Sunset Hills appealed to the Keys on numerous levels, both sentimental and pragmatic. Mike explains that sustainably and paying it forward, growing grapes for the greater good, were paramount to the establishment of both wineries. Sunset Hills is solar powered, making wine from water kissed by sunlight, vine to wine. The rooftop solar panels create almost 75 percent of their electrical power demand. And both SHV and 50 West have two car-charging stations apiece.
The Canney’s progressive environmental proactivity were tipping points for Katie and Chris. As Mike notes, “Loudoun County especially, but the greater Washington, DC area included, is populated by well-educated residents who appreciate our endeavors re: sustainable growing practices and lowering the carbon footprint of wine-production. Wine has been made for thousands of years but the industry is only now catching up to the effect of climate change, advocating for minimizing environmental impact – from vineyard management and making the wine to bottling and distribution.
Canney continues, “Agritourism has become big business. People like to see the fruit growing from bud break to harvest. They want to be a part of the experience, to meet the people who grow the grapes and blend the wine. Our Winemaker for a Day events were always a sellout. And our award-winning winemakers have all gone on to start their own winery or lead the wine production at some of the most prestigious vineyards in Virginia. We’re all about authenticity and take exceptional pride in our estate-grown vintages.”
The 50 West property listing came with a contingency that wine production remain dependent upon Sunset Hills for three years to deplete the stored inventory. Wanting to hit the ground running, Katie and Chris made Diane and Mike an offer that they couldn’t refuse for all their Virginia properties and both farm-winery businesses.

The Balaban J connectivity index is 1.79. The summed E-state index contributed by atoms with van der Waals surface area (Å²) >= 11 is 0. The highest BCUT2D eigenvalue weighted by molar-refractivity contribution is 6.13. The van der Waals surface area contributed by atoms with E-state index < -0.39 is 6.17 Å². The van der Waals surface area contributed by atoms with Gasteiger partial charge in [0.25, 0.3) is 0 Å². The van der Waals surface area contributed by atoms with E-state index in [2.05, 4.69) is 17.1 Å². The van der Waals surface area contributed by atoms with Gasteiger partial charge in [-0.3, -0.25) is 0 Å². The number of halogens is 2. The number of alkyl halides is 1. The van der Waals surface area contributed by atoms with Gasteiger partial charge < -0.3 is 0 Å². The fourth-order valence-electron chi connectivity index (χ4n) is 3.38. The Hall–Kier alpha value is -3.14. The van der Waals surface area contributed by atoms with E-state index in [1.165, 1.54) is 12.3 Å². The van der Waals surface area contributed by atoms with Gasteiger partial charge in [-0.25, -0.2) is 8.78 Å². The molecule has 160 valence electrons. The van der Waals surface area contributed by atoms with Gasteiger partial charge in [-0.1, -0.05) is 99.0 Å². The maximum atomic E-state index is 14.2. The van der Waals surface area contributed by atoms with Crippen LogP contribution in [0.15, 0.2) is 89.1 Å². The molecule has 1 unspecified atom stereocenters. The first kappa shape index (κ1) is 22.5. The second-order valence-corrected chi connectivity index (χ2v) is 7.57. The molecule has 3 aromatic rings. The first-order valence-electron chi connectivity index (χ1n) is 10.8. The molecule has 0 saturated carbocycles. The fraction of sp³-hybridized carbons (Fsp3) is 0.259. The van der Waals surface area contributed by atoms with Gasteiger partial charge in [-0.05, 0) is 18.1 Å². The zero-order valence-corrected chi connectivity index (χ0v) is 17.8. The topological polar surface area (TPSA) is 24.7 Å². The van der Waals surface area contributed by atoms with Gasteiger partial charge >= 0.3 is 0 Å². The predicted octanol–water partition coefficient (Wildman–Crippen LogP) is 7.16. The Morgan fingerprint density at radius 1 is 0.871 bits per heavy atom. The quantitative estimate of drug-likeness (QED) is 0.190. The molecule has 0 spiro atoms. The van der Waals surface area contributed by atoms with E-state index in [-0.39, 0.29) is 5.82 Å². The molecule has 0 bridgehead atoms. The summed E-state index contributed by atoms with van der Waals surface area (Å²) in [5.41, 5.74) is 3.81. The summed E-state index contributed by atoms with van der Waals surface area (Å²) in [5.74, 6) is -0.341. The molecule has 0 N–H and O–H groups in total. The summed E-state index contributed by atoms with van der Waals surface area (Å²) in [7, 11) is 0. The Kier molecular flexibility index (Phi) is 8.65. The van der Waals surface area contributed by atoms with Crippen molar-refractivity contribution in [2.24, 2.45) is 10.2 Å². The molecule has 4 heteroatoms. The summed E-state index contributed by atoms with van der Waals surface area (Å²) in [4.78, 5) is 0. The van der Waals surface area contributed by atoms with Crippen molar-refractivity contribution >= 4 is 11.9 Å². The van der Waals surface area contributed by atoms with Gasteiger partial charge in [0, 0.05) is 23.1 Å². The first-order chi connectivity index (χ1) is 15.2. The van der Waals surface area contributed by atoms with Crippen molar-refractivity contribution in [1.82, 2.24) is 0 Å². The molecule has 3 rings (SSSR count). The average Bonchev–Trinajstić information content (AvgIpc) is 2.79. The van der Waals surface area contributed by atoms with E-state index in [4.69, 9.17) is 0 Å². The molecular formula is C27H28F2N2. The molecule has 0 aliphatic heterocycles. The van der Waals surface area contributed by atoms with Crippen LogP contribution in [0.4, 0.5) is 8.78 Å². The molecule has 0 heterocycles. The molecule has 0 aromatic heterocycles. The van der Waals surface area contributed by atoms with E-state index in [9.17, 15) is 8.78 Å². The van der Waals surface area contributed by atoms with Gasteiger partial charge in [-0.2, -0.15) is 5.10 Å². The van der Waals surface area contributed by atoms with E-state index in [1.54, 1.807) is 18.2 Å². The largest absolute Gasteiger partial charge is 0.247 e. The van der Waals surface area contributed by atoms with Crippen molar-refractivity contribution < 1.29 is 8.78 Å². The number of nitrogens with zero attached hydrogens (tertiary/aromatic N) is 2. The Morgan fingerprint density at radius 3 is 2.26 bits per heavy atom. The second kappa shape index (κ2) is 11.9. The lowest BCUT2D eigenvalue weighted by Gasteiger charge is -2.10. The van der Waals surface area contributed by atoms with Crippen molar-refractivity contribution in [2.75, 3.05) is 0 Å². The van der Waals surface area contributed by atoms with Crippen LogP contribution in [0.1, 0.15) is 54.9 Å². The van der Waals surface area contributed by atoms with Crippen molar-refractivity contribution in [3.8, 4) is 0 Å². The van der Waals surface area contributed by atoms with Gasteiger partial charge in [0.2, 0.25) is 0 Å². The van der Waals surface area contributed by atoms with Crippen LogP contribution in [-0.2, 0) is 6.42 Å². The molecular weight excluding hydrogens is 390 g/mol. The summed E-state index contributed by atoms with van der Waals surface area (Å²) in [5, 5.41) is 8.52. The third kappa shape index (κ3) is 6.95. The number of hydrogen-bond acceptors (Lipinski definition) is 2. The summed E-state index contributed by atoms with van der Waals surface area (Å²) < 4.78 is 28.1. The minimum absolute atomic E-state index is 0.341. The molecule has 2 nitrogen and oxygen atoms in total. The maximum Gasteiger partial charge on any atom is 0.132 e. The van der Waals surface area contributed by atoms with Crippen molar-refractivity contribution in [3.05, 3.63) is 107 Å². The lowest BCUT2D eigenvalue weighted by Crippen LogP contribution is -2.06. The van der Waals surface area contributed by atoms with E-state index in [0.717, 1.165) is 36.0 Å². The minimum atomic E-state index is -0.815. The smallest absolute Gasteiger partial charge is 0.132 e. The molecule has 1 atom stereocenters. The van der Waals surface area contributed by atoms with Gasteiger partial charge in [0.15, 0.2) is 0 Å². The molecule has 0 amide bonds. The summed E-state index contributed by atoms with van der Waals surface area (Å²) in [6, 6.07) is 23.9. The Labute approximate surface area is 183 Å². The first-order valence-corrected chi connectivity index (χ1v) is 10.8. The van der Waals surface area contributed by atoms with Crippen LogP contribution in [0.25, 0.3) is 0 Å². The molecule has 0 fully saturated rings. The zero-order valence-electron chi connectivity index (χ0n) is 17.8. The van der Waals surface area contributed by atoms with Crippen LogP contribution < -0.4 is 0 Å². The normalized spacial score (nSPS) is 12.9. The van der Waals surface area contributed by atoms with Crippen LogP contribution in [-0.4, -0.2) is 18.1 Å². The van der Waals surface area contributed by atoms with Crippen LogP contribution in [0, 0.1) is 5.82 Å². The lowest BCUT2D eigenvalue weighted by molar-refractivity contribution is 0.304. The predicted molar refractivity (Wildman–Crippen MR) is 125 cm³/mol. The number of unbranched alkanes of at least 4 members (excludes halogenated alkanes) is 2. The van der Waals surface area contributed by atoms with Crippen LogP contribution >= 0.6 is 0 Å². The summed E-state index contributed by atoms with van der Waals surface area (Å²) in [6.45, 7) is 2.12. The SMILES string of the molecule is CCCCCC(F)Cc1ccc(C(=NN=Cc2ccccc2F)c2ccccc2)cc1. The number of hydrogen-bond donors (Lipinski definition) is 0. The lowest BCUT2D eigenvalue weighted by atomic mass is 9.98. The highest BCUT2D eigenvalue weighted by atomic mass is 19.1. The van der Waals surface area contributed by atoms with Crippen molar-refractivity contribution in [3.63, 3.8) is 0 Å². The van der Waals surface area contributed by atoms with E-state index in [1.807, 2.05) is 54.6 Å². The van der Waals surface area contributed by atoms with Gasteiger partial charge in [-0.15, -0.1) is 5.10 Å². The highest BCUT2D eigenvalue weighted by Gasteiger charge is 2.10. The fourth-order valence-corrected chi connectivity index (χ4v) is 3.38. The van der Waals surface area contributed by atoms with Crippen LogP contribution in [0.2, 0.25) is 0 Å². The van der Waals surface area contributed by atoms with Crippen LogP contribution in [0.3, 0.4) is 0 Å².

Throughout the month of July the Keys hosted wine-club soirées for members to be introduced to “the new Diane and Mike” as they initially were affectionately called. With five wine clubs and over 2,000 members, Katie and Chris had a lot of hands to shake and names to remember.
At the Estate Club (the original and oldest SHV wine club) event Diane and Mike introduced Katie and Chris as the perfect partners to carry on the legacy begun by the Canneys over twenty years ago when they planted their first grapevines in 1999 and painstakingly restored the 1800’s Amish-built-and-renovated barn that houses the SHV tasting room. Chris and Katie both are extremely business savvy, with Katie complementing the power couple’s management chops per her public relations expertise. They plan to enhance production, elevate the winery experience, and build the brand bigger and better than ever.
The Keys are ready to roll out the bottled 2021 vintages crafted by winemaker and vineyard manager Jason Burrus and poured by the SHV and 50 West crew along with the veteran leadership of Wine Ambassadors David Parker (Sommelier certified) and Audrey Siler (WSET certified), Tasting Room Manager Aubry Fisher, and Wine Clubs Manager Kevin Donley. Let’s raise a glass of Rosé (Sunset Hills or 50 West) to the Canneys and the Keys. Congratulations to all. And…. Cheers!
Z~Oenology note: Stay tuned for the latest red-blend label from Sunset Hills called The Elegant Lady, the vino finale of the Canney winery dynasty era. Ooops! Was that supposed to have been a secret?
Breaking News: Since this article was published, Sunset Hills Vineyard tasting room manager Aubry Fisher has been named director of operations for Sunset Hills and 50 West Vineyards. “We are going to build something amazing, y’all! Join us for the ride.”